Survival skills for all-you-can-eat buffets
Posted By Patrick J. Skerrett On March 22, 2013
All-you-can-eat buffets are a boon for hungry, thrifty diners and a nightmare for dieters or those trying to maintain a healthy weight. If you are in the latter camp, here are two tips from Brian Wansink, the master of mindful eating:
Wansink, professor of consumer behavior at Cornell University, and colleague Mitsuru Shimizu led a team of 30 trained observers to watch more than 300 men and women in two dozen all-you-can-eat Chinese restaurant buffets and unobtrusively record six specific activities: how quickly the diners served themselves; choice of plate size; location of table; whether they faced the buffet; eating utensils used; and where they placed their napkin. Diners who surveyed the buffet before serving themselves and those who used smaller plates made fewer trips to the buffet, and so likely ate less.
“Consistent with the idea that small changes might lessen one’s tendency to overeat, deliberative thought about what to serve oneself, and using a smaller plate, may reduce overeating in buffets,” they write in the April 2013 American Journal of Preventive Medicine.
In an earlier study, the Cornell team showed that buffet diners with higher body-mass index (a measure of weight) tended to serve before surveying, used larger plates, sat facing the buffet, and used forks instead of chopsticks.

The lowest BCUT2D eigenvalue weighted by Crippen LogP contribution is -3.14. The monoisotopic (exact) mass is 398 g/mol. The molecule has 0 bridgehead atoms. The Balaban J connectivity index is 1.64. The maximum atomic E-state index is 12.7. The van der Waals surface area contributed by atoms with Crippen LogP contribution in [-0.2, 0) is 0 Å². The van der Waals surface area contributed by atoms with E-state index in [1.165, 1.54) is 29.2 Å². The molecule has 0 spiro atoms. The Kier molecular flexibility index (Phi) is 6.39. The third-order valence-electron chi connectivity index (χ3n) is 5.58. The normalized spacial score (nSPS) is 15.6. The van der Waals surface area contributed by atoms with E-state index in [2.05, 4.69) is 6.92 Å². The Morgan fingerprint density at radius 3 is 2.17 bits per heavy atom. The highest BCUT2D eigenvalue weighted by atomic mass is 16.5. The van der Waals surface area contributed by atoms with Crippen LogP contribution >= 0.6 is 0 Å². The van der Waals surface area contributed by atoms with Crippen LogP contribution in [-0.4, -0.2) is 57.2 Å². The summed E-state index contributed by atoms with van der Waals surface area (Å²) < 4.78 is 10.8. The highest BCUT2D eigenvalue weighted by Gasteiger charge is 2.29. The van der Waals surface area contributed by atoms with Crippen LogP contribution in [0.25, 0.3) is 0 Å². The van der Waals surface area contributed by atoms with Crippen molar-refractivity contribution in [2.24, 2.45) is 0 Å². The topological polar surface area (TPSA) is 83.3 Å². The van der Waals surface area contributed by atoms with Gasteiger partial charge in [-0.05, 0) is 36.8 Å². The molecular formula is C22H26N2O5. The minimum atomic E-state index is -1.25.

Over the years, Wansink’s research has put a spotlight on how behavior and perception influence how much we eat. It’s important work.
“Many people aren’t aware of the multitude of factors that influence what and how much they eat,” says Kathy McManus, director of the Department of Nutrition at Harvard-affiliated Brigham and Women’s Hospital.
When McManus and her team of dietitians advise people who are trying to lose weight or maintain a healthy weight, they cover four behavioral “buckets.”
People. For some people, eating with friends, eating alone, and even watching other people eat prompts them to eat more. For others, eating alone is a problem.
Emotions. Feeling bored, sad, nervous, anxious, or depressed can spark overeating. So can being happy.
Danger zones. Movie theaters, grocery stores (especially those that circulate air from the bakery or kitchen into the store), and vending machine areas nudge some people to eat even when they aren’t hungry. For some, sitting in a comfy chair watching TV can be a dietary danger zone.
Activities. It goes without saying that parties and celebrations can lead to overeating. Preparing food can do the same thing, as can shopping in a supermarket (blame the bakery smell).
Once an individual is aware of how these factors can shape eating behavior, he or she can take steps to change or avoid them. That may be especially useful in an all-you-can-eat buffet, where part of the attraction is being able to eat as much as you want. In that environment, many people go on autopilot. “Mindless eating can take over,” says McManus. “Doing a little thing like looking at all your choices first can put you in better control.”
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